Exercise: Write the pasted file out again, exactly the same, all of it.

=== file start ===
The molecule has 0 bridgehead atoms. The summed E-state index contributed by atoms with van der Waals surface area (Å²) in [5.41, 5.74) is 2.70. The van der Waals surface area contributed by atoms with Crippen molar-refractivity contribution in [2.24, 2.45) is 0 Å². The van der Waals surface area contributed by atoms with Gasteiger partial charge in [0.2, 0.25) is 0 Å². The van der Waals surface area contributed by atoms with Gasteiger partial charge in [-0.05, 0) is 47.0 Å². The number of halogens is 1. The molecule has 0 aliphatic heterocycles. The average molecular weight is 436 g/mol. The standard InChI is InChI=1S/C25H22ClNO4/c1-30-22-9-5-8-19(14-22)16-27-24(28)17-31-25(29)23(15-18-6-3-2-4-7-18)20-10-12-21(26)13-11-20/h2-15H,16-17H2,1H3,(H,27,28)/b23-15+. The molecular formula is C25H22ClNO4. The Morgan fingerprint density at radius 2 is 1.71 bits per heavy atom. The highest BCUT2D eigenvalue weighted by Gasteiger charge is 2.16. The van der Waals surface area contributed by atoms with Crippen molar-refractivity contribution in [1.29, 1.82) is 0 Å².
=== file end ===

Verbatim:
The molecule has 0 bridgehead atoms. The summed E-state index contributed by atoms with van der Waals surface area (Å²) in [5.41, 5.74) is 2.70. The van der Waals surface area contributed by atoms with Crippen molar-refractivity contribution in [2.24, 2.45) is 0 Å². The van der Waals surface area contributed by atoms with Gasteiger partial charge in [0.2, 0.25) is 0 Å². The van der Waals surface area contributed by atoms with Gasteiger partial charge in [-0.05, 0) is 47.0 Å². The number of halogens is 1. The molecule has 0 aliphatic heterocycles. The average molecular weight is 436 g/mol. The standard InChI is InChI=1S/C25H22ClNO4/c1-30-22-9-5-8-19(14-22)16-27-24(28)17-31-25(29)23(15-18-6-3-2-4-7-18)20-10-12-21(26)13-11-20/h2-15H,16-17H2,1H3,(H,27,28)/b23-15+. The molecular formula is C25H22ClNO4. The Morgan fingerprint density at radius 2 is 1.71 bits per heavy atom. The highest BCUT2D eigenvalue weighted by Gasteiger charge is 2.16. The van der Waals surface area contributed by atoms with Crippen molar-refractivity contribution in [1.29, 1.82) is 0 Å².